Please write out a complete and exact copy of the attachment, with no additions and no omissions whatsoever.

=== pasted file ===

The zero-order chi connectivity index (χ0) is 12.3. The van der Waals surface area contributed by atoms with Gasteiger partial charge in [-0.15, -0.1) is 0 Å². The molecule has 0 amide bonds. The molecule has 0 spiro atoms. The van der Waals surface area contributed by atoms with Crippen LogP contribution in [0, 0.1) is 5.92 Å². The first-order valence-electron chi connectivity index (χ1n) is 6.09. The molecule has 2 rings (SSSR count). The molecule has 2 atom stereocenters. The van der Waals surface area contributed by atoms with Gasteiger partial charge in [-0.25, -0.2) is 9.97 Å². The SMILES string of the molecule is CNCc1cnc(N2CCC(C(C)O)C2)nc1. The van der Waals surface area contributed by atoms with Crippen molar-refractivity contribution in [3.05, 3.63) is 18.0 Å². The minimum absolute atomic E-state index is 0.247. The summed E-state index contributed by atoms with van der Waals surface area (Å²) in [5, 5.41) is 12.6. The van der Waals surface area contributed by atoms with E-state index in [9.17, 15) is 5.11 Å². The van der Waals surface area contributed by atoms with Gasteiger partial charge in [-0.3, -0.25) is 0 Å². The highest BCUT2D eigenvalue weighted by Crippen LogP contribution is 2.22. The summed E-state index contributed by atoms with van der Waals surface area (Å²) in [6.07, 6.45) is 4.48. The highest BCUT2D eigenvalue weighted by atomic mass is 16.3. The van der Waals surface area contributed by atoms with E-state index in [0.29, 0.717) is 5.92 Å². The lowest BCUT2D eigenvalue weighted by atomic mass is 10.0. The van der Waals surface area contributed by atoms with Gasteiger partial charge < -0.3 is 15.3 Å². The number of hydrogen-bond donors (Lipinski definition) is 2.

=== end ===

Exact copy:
The zero-order chi connectivity index (χ0) is 12.3. The van der Waals surface area contributed by atoms with Gasteiger partial charge in [-0.15, -0.1) is 0 Å². The molecule has 0 amide bonds. The molecule has 0 spiro atoms. The van der Waals surface area contributed by atoms with Crippen LogP contribution in [0, 0.1) is 5.92 Å². The first-order valence-electron chi connectivity index (χ1n) is 6.09. The molecule has 2 rings (SSSR count). The molecule has 2 atom stereocenters. The van der Waals surface area contributed by atoms with Gasteiger partial charge in [-0.25, -0.2) is 9.97 Å². The SMILES string of the molecule is CNCc1cnc(N2CCC(C(C)O)C2)nc1. The van der Waals surface area contributed by atoms with Crippen molar-refractivity contribution in [3.05, 3.63) is 18.0 Å². The minimum absolute atomic E-state index is 0.247. The summed E-state index contributed by atoms with van der Waals surface area (Å²) in [5, 5.41) is 12.6. The van der Waals surface area contributed by atoms with E-state index in [9.17, 15) is 5.11 Å². The van der Waals surface area contributed by atoms with Gasteiger partial charge in [-0.3, -0.25) is 0 Å². The highest BCUT2D eigenvalue weighted by Crippen LogP contribution is 2.22. The summed E-state index contributed by atoms with van der Waals surface area (Å²) in [6.07, 6.45) is 4.48. The highest BCUT2D eigenvalue weighted by atomic mass is 16.3. The van der Waals surface area contributed by atoms with E-state index in [0.29, 0.717) is 5.92 Å². The lowest BCUT2D eigenvalue weighted by atomic mass is 10.0. The van der Waals surface area contributed by atoms with Gasteiger partial charge < -0.3 is 15.3 Å². The number of hydrogen-bond donors (Lipinski definition) is 2.